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Religious leaders want a ban on faith schools excluding pupils because of their beliefs

The number of children that can be selected on the grounds of faith should be limited to 50 per cent, says campaign group

Richard Garner
Monday 01 September 2014 02:17 BST

Religious groups today join with secular campaigners to demand that ministers ban faith schools from excluding pupils because of their beliefs – and make it illegal for them to refuse to employ staff from other religions.

Accord, a campaign group which includes Christian, Jewish, Hindu and Muslim clergy as well as humanists in its membership, claims discriminating against children on religious grounds is “astonishing in today’s society”.

Rabbi Dr Jonathan Romain, who chairs the coalition, will say in a speech today the current system leads to children being “ghettoised... so that they grow up segregated”.

“In no other part of public life can you be selected or turned away because of your religion... not in hospitals, libraries, police force, civil service, yet that’s exactly what happens with state-funded schools,” he will add.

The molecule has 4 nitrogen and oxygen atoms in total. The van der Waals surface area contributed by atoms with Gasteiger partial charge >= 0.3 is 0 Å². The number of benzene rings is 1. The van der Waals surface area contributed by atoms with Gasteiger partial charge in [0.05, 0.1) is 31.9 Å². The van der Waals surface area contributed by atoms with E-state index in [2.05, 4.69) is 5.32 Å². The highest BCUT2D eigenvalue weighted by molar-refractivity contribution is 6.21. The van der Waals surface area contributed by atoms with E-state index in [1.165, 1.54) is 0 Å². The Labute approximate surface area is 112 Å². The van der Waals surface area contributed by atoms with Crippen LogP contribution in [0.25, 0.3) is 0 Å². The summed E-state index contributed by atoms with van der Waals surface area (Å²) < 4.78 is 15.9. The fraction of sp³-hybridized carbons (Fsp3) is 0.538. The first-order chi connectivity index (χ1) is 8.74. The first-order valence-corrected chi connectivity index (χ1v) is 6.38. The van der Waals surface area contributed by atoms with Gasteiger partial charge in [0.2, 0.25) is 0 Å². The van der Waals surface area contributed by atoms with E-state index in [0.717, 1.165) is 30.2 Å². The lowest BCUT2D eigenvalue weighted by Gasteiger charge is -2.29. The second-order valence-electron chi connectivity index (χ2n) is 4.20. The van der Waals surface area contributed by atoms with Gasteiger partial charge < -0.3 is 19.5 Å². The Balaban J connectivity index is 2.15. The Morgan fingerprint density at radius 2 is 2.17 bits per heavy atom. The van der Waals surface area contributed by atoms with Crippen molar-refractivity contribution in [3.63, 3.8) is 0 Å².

The group’s manifesto, which is being sent to all three party leaders, calls for MPs to “work towards ending the anomaly by which state-funded schools are legally able to distinguish between children on religious grounds in their admissions procedures”.

Such discrimination, it argues, is “a legacy of previous centuries that would not be tolerated in employment law, housing rules, health care and almost any other aspect of national life”.

As a first step towards this goal, it argues that faith schools should be brought in line with the system under which religious free schools operate – limiting the number of children that can be selected on the grounds of their faith to 50 per cent of the annual intake.

In its manifesto, the group also calls for the “legal loophole”, which allows schools to refuse to employ teachers on grounds of faith to be lifted.

Other demands include restoring the duty on education standards watchdog Ofsted to report on a school’s attempts to promote community cohesion – axed by the Coalition Government which, it argues, allowed abuses to go unchecked – and scrapping compulsory collective worship in schools. This, it says, forces worship on pupils who either do not hold religious beliefs or who have a different faith.

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